Last week, tens of millions of Black Friday and Cyber Monday ecommerce orders were shipped, creating excitement, anticipation and in some cases even agitation for millions of consumers. Brand and retailer supply chain leaders are in the throes of fulfilling orders, handling exceptions and doing their best to keep up with the annual, record-breaking online sales volumes that are the backhanded gift of the holiday shopping season.
But, you can’t manage what you can’t measure. Supply chain leaders’ ability to understand what is happening with their in-transit orders is greatly limited by a lack of accurate data. For that reason, we are so pleased that Gartner is helping to illuminate this challenge and bring supply chain visibility to the forefront with their inaugural “Market Guide for Real-Time Transportation Visibility Providers,” in which Convey is included as a Representative Vendor.
According to Gartner, “For many years, transportation has struggled with a lack of proper supply chain visibility … consumers continue to have increasing demands around real-time visibility to their orders and shipments. This is driven by the Amazon effect.” We couldn’t agree more.
Visibility is crucial to meet customer demands and should be on every Chief Supply Chain Officer’s mind.
But supply chain visibility is not created equal. And visibility alone is not enough.
Supply Chain Visibility is Not Created Equal
What does visibility mean in the case of transportation? Gartner’s Market Guide does a good job of breaking down the various modes, geographies and even data ingestion mechanisms available. But their guide is geared at the broadest universe of companies who seek visibility across all scenarios — from raw materials bound for the factory, to full truckload across the country, and finally to the customer’s last mile. This results in wide variations in visibility capability and type.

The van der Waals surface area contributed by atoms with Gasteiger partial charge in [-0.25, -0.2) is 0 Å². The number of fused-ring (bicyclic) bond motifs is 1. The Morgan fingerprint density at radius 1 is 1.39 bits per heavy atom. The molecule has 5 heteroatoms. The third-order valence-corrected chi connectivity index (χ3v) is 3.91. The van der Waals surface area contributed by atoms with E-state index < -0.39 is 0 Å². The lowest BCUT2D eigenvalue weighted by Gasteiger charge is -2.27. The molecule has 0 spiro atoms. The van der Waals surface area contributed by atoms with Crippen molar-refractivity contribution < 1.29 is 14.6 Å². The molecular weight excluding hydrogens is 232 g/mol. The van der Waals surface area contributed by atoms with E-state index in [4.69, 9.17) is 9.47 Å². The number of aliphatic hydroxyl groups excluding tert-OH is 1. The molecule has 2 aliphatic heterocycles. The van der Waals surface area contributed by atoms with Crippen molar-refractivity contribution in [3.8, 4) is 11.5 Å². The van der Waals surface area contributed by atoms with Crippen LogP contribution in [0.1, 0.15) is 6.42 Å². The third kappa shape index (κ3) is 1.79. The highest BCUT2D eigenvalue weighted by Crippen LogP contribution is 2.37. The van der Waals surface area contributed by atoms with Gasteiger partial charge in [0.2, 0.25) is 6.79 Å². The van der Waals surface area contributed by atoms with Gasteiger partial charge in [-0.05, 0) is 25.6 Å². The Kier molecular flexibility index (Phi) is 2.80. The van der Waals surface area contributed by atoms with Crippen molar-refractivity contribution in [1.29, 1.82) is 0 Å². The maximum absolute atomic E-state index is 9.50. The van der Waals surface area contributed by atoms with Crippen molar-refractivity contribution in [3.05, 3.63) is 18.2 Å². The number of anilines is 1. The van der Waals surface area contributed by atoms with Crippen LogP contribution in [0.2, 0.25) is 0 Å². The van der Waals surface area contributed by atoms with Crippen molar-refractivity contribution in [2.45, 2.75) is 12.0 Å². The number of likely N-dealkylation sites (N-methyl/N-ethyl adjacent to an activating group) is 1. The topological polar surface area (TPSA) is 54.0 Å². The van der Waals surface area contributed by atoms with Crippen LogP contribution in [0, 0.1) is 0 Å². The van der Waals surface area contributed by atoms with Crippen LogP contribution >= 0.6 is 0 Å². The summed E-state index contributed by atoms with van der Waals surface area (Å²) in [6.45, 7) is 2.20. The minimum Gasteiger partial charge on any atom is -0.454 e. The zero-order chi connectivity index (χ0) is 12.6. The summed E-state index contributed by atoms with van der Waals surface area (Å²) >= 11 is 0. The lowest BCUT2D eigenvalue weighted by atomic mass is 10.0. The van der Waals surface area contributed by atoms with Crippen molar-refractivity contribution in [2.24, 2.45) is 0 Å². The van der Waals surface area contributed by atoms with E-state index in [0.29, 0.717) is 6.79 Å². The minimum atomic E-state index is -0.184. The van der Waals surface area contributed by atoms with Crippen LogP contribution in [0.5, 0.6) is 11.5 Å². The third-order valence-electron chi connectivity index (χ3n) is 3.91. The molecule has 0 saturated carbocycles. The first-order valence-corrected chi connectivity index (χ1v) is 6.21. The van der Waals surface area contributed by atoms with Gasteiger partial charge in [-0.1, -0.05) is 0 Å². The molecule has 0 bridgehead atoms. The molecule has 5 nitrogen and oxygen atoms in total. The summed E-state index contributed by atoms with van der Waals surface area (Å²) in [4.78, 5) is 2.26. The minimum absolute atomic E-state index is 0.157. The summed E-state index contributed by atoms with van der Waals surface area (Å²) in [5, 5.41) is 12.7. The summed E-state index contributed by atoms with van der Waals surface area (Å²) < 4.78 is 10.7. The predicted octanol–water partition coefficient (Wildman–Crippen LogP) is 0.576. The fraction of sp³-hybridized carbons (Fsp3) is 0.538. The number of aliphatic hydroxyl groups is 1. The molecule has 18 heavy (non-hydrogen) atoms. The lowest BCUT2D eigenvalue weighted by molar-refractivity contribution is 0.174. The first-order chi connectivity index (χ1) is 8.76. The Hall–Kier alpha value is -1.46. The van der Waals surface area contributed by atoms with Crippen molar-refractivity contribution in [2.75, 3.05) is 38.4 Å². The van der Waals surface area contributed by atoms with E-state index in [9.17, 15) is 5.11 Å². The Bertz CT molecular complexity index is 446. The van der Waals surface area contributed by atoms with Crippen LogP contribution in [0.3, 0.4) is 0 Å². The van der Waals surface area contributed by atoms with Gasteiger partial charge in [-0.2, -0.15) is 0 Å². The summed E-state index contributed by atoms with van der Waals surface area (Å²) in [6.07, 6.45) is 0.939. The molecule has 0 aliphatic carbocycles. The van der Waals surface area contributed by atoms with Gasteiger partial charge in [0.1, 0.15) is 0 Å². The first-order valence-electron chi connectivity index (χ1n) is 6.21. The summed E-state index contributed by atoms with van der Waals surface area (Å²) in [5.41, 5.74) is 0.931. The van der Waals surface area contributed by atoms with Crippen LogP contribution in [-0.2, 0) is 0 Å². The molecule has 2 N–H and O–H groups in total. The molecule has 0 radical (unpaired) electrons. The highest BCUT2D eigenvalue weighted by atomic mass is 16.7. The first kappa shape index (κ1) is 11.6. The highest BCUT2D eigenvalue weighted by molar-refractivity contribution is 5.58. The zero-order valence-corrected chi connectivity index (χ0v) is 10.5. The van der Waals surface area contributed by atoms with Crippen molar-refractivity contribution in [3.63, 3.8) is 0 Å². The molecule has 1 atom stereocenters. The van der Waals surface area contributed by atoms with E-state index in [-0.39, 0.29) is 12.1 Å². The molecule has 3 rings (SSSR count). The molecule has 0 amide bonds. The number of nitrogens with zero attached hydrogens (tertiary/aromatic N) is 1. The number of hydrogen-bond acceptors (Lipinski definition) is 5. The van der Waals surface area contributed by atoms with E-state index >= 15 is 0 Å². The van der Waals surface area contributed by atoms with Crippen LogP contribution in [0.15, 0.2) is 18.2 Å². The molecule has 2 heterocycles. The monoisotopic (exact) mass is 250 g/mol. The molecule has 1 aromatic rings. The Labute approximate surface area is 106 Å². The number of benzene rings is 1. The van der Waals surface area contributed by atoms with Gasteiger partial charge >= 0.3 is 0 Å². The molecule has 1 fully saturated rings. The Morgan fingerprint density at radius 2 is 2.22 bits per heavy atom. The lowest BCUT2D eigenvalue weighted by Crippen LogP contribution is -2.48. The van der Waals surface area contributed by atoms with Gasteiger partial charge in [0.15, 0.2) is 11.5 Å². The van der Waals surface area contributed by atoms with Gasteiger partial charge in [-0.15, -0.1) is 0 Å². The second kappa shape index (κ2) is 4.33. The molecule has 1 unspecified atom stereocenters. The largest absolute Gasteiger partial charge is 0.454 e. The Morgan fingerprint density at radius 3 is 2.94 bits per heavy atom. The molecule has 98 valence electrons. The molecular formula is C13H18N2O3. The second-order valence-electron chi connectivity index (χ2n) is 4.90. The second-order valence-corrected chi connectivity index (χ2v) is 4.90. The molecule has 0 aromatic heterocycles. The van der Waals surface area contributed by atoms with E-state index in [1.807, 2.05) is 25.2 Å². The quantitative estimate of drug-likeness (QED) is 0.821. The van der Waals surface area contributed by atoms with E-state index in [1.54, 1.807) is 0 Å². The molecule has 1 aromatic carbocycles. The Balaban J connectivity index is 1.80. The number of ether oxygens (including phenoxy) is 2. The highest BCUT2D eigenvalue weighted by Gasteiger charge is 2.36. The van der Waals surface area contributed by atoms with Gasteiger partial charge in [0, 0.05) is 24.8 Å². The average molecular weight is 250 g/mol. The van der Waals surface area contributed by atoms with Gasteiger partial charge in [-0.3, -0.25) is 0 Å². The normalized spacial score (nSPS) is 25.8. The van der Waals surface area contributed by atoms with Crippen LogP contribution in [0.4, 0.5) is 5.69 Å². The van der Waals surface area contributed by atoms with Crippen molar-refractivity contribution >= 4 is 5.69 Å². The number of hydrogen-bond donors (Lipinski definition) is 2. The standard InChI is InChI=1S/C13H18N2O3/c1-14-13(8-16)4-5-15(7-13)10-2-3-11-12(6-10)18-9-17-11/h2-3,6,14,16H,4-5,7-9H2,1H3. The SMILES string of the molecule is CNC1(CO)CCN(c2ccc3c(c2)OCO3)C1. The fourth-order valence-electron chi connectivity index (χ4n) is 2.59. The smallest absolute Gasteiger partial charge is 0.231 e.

To be truly relevant to the retail use case, we recommend drilling into a few specifics that are most critical to meet consumer needs:
Leg – First or Middle or Last Mile:
While retailers need to understand how inbound items progress through their supply chain, the systems, data types, and flows vary drastically from that of their outbound supply chain and final mile. First-mile visibility vendors who report at a pallet, or even container level, rarely report information that is crucial to the last mile, and often miss information that an Order Management System or a Customer Care System can provide. If you are trying to improve last mile customer experience, tracking real-time scan data at a package level and integrating that information back with customer specific systems is key. Not all vendors provide these capabilities.
Mode – Parcel or Freight:
Brands that ship primarily parcel have a much simpler carrier mix and much higher volumes than brands that ship mostly freight, where complexity of network design is growing. Understand what types of relationships your visibility provider has to each of the different types of carriers whose data you seek to aggregate.
Sector – B2B or B2C:
The types of data and insights that a real-time visibility solution can provide will vary based on the types of customers it serves. Consumer use cases typically deal with high transaction volumes and are tied to very discrete orders, going to millions of destinations across a large array of carriers. Business use cases may involve lower transaction count and aggregate orders at an account level or other hierarchy that implies a need to expose different attributes. Check with your vendor to understand if the clients and use cases they support are consistent with your retail or direct-to-consumer business needs.
Data – Volume, Quality and Depth: